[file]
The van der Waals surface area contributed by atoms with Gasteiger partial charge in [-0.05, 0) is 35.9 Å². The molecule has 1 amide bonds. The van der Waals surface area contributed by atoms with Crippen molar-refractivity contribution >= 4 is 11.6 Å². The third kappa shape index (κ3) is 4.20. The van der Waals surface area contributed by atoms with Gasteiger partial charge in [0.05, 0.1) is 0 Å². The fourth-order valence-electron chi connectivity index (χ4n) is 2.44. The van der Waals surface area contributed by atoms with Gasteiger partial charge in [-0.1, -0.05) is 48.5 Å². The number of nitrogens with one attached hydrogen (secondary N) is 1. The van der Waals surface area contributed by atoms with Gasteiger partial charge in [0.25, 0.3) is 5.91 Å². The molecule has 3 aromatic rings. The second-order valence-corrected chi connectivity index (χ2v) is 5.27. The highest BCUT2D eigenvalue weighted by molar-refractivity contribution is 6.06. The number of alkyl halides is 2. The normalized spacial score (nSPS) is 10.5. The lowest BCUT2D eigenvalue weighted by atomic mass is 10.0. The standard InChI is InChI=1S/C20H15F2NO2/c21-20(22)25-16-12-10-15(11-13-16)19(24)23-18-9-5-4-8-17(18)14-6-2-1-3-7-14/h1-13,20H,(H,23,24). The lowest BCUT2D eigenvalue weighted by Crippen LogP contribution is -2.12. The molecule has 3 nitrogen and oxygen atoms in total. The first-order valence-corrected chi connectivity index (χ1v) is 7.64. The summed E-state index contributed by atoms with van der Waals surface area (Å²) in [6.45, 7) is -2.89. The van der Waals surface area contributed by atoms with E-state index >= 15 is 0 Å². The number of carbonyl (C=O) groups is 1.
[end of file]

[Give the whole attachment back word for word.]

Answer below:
The van der Waals surface area contributed by atoms with Gasteiger partial charge in [-0.05, 0) is 35.9 Å². The molecule has 1 amide bonds. The van der Waals surface area contributed by atoms with Crippen molar-refractivity contribution >= 4 is 11.6 Å². The third kappa shape index (κ3) is 4.20. The van der Waals surface area contributed by atoms with Gasteiger partial charge in [0.05, 0.1) is 0 Å². The fourth-order valence-electron chi connectivity index (χ4n) is 2.44. The van der Waals surface area contributed by atoms with Gasteiger partial charge in [-0.1, -0.05) is 48.5 Å². The number of nitrogens with one attached hydrogen (secondary N) is 1. The van der Waals surface area contributed by atoms with Gasteiger partial charge in [0.25, 0.3) is 5.91 Å². The molecule has 3 aromatic rings. The second-order valence-corrected chi connectivity index (χ2v) is 5.27. The highest BCUT2D eigenvalue weighted by molar-refractivity contribution is 6.06. The number of alkyl halides is 2. The normalized spacial score (nSPS) is 10.5. The lowest BCUT2D eigenvalue weighted by atomic mass is 10.0. The standard InChI is InChI=1S/C20H15F2NO2/c21-20(22)25-16-12-10-15(11-13-16)19(24)23-18-9-5-4-8-17(18)14-6-2-1-3-7-14/h1-13,20H,(H,23,24). The lowest BCUT2D eigenvalue weighted by Crippen LogP contribution is -2.12. The molecule has 3 nitrogen and oxygen atoms in total. The first-order valence-corrected chi connectivity index (χ1v) is 7.64. The summed E-state index contributed by atoms with van der Waals surface area (Å²) in [6.45, 7) is -2.89. The van der Waals surface area contributed by atoms with E-state index >= 15 is 0 Å². The number of carbonyl (C=O) groups is 1.